|Blindness In Oedipus The King
Blindness plays a two-fold part in Sophocles' tragedy 'Oedipus the King.'; First, Sophocles presents blindness as a physical disability affecting the auger Teiresias, and later Oedipus; but later, blindness comes to mean an inability to see the evil in one's actions and the consequences that ensue. The irony in this lies in the fact that Oedipus, while gifted with sight, is blind to himself, in contrast to Teiresias, blind physically, but able to see the evil to which Oedipus has fallen prey to. Tragically, as Oedipus gains the internal gift of sight, he discards his outward gift of sight. Sight, therefore, seems to be like good and evil, a person may only choose one.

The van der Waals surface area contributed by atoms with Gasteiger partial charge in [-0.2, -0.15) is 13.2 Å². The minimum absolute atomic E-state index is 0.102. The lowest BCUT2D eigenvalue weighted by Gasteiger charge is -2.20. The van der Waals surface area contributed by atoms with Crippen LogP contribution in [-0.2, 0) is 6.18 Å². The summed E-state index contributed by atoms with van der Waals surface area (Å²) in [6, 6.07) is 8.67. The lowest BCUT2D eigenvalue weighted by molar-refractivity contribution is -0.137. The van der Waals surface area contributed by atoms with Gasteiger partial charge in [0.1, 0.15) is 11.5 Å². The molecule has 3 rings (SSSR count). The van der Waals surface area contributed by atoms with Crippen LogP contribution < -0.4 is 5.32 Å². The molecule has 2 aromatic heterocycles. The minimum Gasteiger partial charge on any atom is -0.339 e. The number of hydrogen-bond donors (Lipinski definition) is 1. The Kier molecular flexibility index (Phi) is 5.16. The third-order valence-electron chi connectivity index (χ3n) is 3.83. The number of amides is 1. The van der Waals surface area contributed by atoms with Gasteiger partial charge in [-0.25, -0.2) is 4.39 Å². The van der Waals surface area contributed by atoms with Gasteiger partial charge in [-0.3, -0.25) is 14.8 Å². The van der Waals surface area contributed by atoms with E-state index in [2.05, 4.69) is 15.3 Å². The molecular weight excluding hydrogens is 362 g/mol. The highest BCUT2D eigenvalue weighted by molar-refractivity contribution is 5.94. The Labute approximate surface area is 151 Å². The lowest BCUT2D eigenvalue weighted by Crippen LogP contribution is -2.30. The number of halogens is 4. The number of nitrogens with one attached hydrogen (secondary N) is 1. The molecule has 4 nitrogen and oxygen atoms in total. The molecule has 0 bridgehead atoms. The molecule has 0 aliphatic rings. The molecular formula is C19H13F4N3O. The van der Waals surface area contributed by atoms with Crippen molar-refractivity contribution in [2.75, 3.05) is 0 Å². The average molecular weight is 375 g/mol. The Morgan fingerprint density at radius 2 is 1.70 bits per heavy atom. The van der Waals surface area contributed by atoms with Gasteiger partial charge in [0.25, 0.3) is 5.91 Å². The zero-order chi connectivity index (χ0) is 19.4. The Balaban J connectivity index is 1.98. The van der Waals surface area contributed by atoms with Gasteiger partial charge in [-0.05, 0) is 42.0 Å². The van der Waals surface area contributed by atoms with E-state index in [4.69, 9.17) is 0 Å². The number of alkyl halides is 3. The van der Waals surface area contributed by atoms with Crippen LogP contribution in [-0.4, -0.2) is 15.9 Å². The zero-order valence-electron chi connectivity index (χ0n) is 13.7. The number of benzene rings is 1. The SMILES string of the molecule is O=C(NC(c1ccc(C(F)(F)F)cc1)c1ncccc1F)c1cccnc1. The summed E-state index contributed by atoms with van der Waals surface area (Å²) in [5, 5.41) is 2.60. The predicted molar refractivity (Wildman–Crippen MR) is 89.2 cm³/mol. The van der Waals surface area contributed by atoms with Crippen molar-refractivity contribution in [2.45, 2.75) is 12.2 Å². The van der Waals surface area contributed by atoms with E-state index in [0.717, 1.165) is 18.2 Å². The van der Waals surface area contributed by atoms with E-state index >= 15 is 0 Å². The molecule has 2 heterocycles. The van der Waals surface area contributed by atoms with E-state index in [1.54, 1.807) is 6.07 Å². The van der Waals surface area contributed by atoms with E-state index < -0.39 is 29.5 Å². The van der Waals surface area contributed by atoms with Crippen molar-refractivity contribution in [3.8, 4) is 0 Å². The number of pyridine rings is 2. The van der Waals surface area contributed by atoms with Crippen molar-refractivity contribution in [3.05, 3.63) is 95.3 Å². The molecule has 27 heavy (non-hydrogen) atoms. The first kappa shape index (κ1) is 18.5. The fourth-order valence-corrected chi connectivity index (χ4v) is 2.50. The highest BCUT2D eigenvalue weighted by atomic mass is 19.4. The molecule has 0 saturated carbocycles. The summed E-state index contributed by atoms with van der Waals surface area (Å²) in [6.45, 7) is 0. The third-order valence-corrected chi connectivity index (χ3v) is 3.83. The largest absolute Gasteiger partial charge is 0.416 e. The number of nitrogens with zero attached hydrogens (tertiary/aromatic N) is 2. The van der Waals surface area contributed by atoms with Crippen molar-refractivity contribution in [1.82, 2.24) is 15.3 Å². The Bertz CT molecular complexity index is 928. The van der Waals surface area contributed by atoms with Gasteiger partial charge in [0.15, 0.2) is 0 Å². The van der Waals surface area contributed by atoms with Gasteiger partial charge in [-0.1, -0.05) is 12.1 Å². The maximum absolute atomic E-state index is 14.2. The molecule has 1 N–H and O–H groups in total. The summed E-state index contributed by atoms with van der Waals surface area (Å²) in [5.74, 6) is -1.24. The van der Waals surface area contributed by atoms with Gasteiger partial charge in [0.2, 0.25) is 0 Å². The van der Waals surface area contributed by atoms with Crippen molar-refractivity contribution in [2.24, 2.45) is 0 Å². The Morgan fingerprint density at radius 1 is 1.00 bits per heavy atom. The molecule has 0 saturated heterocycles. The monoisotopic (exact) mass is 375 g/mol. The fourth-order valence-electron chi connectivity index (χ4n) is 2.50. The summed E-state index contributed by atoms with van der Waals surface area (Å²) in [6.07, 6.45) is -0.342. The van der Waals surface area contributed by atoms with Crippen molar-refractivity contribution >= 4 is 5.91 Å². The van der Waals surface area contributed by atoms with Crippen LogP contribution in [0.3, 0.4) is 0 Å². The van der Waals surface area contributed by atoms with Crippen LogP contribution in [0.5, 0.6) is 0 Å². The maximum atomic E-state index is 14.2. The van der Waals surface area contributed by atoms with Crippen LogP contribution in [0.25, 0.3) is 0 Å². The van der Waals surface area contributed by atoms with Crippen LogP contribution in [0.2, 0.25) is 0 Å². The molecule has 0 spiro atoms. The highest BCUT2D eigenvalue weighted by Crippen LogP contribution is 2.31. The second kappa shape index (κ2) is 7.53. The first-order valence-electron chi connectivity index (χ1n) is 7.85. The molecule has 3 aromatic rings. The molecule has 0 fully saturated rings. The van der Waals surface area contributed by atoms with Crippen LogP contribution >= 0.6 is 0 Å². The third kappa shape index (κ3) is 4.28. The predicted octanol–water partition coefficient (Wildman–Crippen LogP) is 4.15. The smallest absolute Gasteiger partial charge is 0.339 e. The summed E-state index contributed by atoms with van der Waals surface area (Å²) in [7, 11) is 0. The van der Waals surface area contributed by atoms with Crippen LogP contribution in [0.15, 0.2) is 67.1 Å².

Teiresias, prophet of Phoebus, was stricken with blindness to the physical world, but, as a result, gained the gift of sight into the spiritual world. This great gift allowed him to become a superior prophet, praised by the people as 'god like'; and as a person 'in whom the truth ...